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Jude Bellingham “pushed the boundaries” as a precocious teenager.

As a 13-year-old he embarrassed coaches, demanded more from his older team-mates and was destined for the top.

Now, the Borussia Dortmund midfielder is starring at the World Cup for England ahead of Saturday’s quarter-final with France in Doha.

It comes as no surprise to Marcos Painter, Birmingham Under-16s coach, who managed the 19-year-old as he played two age levels above and matured beyond his years.

“He had such a fearlessness as a 13-year-old and his confidence and self-belief was like no other,” Painter told the PA news agency. “You’d see him demanding the ball off big characters in the group of under-16 players.

“You wouldn’t normally see that from a young lad, they’d be quite timid and reserved but Jude was so demanding. It wouldn’t matter what age group he was with, he would still be that demanding youngster that we see now.

“There were certainly times in the under-16s where he pushed the boundaries.

“At times it was how he would speak to fellow teammates, it could push the boundaries in the sense of it’s a little bit on edge so it’s: ‘Oh, back off a bit’.

“It was nothing personal and he never fell out with anyone. It was always a case of he was just so desperate to win and be the best. It would be borderline at times but there was no malice in it.

“It’s a development process and every youngster will have their moments of difficulty and the moments where they thrive but there was always unbelievable talent and character there.”

Painter came through Birmingham’s academy himself, making 11 appearances before joining Swansea in 2007 and playing for Brighton, Bournemouth and Portsmouth.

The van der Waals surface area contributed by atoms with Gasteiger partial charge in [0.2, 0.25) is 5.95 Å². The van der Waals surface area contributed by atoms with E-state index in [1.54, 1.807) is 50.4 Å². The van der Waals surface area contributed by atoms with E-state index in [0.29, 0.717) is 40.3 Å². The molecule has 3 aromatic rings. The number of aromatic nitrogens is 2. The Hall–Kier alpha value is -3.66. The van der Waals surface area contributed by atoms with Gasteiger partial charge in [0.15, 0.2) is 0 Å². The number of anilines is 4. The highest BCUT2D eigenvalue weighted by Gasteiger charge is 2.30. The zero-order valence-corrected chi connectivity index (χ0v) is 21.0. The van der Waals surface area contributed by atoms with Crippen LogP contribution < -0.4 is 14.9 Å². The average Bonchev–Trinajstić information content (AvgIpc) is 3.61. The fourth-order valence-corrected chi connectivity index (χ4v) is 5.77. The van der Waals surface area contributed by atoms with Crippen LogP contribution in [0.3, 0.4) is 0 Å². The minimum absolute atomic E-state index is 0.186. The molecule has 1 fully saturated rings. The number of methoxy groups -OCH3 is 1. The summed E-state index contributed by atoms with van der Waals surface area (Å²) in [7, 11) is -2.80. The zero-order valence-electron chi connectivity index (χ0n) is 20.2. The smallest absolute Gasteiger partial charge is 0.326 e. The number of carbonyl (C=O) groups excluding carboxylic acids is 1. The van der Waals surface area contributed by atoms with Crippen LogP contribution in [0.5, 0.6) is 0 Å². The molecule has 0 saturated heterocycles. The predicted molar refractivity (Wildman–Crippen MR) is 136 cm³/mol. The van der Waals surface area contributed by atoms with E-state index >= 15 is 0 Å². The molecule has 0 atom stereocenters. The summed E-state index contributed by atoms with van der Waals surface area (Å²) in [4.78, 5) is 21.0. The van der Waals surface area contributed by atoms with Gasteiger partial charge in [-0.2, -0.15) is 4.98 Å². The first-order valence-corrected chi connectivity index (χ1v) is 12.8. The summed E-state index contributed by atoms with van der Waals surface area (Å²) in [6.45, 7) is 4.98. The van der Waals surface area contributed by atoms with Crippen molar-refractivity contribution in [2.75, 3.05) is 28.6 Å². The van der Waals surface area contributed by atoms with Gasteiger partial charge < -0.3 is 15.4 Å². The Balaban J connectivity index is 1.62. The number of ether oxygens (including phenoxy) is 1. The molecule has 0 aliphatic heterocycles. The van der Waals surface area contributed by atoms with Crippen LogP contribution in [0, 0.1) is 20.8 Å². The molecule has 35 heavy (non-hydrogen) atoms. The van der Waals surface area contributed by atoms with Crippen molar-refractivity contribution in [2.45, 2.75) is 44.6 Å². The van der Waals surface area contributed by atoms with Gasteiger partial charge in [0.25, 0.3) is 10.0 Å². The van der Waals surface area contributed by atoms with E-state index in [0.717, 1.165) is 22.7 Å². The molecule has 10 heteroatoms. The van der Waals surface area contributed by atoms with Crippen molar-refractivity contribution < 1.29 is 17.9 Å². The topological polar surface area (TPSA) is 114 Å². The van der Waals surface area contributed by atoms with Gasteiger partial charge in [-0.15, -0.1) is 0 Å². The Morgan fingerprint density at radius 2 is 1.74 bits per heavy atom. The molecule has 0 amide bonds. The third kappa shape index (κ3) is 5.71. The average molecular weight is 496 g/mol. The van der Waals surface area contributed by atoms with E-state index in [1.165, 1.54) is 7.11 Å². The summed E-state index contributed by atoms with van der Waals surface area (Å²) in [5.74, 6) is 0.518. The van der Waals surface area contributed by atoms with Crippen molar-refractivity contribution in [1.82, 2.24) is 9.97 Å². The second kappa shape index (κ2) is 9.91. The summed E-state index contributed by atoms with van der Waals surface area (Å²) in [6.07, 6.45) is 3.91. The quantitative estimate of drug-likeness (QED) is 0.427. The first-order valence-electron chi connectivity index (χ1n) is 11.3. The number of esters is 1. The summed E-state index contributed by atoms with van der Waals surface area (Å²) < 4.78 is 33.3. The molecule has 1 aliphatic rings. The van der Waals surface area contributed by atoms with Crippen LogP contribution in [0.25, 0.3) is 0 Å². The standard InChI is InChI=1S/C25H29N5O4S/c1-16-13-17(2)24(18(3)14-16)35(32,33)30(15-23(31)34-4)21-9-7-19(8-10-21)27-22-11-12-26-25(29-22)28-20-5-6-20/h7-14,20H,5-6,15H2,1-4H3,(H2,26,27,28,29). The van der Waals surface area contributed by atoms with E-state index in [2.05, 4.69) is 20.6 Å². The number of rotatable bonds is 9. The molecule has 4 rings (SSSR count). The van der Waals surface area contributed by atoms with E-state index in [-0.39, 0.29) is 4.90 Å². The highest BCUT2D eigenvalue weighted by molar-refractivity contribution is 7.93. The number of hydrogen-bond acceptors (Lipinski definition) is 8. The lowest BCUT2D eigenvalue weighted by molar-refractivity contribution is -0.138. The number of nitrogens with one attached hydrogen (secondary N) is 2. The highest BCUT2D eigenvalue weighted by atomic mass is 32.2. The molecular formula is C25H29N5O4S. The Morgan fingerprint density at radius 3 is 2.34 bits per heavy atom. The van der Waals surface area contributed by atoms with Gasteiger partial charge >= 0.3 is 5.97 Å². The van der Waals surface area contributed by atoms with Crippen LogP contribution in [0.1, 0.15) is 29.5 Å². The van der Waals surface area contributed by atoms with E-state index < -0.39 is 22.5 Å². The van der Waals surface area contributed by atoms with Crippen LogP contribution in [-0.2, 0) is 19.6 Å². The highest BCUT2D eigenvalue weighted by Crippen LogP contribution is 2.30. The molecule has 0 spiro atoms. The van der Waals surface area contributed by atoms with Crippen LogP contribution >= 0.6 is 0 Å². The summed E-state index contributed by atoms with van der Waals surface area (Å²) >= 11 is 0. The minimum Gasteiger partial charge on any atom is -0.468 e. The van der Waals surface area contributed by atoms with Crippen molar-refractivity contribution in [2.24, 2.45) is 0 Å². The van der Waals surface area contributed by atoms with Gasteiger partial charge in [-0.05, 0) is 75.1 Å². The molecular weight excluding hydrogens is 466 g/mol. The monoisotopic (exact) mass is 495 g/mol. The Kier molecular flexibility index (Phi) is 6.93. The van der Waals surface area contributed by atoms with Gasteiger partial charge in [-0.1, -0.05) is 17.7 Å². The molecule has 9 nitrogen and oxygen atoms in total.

While the 36-year-old points out he was never on the same trajectory as Bellingham, he understands the pressures of breaking through as a local boy.

Jude Bellingham, left, scored England's opening goal of the tournament
Jude Bellingham, left, scored England’s opening goal of the tournament (Mike Egerton/PA)

“You do carry that expectation and you’re going to have a lot of the stadium filled with family and friends. In my case I had many of my friends and family who are big Blues fans,” he said.

“It was always a talking point and there’s always conversations to be had about results and performances.

“It was tough at times because you sometimes just want to play the game and escape from talking about football 24/7. You have the pressures to deal with but Jude is different, he relishes that.”

But the former left-back remembers the time when Bellingham, who scored his first England goal in the opening 6-2 win over Iran, made a personal impression.

“It was pre-season and it was a head tennis tournament,” he said. “We had a number of different nets set up, you win, get promoted and you go up the pitches. You lose the game, you go further down.

“Obviously being a staff member, I thought I’d position myself on the top pitch to start with so, initially, I was beating most of the youngsters.

“Then Jude starts making his way up to the top pitch. We started having a rally and he goes 1-0 up, 2-0 up and I’m thinking I was having an off day. I got relegated, came back up to play him again, he beats me again. Get relegated, come back and he beats me again.

“He was crowned the head tennis king for that day. I don’t think anyone else will remember it but I certainly haven’t forgotten.”